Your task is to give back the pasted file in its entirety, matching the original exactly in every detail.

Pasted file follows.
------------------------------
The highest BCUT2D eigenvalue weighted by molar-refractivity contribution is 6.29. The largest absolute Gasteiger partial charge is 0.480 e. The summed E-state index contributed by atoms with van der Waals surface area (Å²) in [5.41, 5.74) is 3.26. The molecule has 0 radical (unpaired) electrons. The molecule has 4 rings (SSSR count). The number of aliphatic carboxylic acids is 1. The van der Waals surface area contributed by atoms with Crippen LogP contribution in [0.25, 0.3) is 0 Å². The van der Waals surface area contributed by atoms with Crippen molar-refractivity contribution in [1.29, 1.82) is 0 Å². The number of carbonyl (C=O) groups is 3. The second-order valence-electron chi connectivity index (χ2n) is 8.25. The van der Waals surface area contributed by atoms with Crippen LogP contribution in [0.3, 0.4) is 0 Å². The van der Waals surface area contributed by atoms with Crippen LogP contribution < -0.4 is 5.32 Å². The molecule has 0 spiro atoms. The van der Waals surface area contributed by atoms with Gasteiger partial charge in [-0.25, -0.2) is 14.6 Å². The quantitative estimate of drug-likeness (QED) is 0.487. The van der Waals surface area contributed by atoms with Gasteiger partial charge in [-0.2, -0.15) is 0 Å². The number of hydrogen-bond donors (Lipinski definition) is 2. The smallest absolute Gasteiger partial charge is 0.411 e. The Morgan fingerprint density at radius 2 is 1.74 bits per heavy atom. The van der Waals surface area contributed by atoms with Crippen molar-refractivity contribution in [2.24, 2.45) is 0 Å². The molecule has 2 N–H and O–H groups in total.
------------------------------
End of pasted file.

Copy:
The highest BCUT2D eigenvalue weighted by molar-refractivity contribution is 6.29. The largest absolute Gasteiger partial charge is 0.480 e. The summed E-state index contributed by atoms with van der Waals surface area (Å²) in [5.41, 5.74) is 3.26. The molecule has 0 radical (unpaired) electrons. The molecule has 4 rings (SSSR count). The number of aliphatic carboxylic acids is 1. The van der Waals surface area contributed by atoms with Crippen LogP contribution in [0.25, 0.3) is 0 Å². The van der Waals surface area contributed by atoms with Crippen molar-refractivity contribution in [1.29, 1.82) is 0 Å². The number of carbonyl (C=O) groups is 3. The second-order valence-electron chi connectivity index (χ2n) is 8.25. The van der Waals surface area contributed by atoms with Crippen LogP contribution in [0.3, 0.4) is 0 Å². The van der Waals surface area contributed by atoms with Crippen LogP contribution < -0.4 is 5.32 Å². The molecule has 0 spiro atoms. The van der Waals surface area contributed by atoms with Gasteiger partial charge in [-0.25, -0.2) is 14.6 Å². The quantitative estimate of drug-likeness (QED) is 0.487. The van der Waals surface area contributed by atoms with Gasteiger partial charge in [-0.2, -0.15) is 0 Å². The number of hydrogen-bond donors (Lipinski definition) is 2. The smallest absolute Gasteiger partial charge is 0.411 e. The Morgan fingerprint density at radius 2 is 1.74 bits per heavy atom. The van der Waals surface area contributed by atoms with Crippen molar-refractivity contribution in [2.24, 2.45) is 0 Å². The molecule has 2 N–H and O–H groups in total.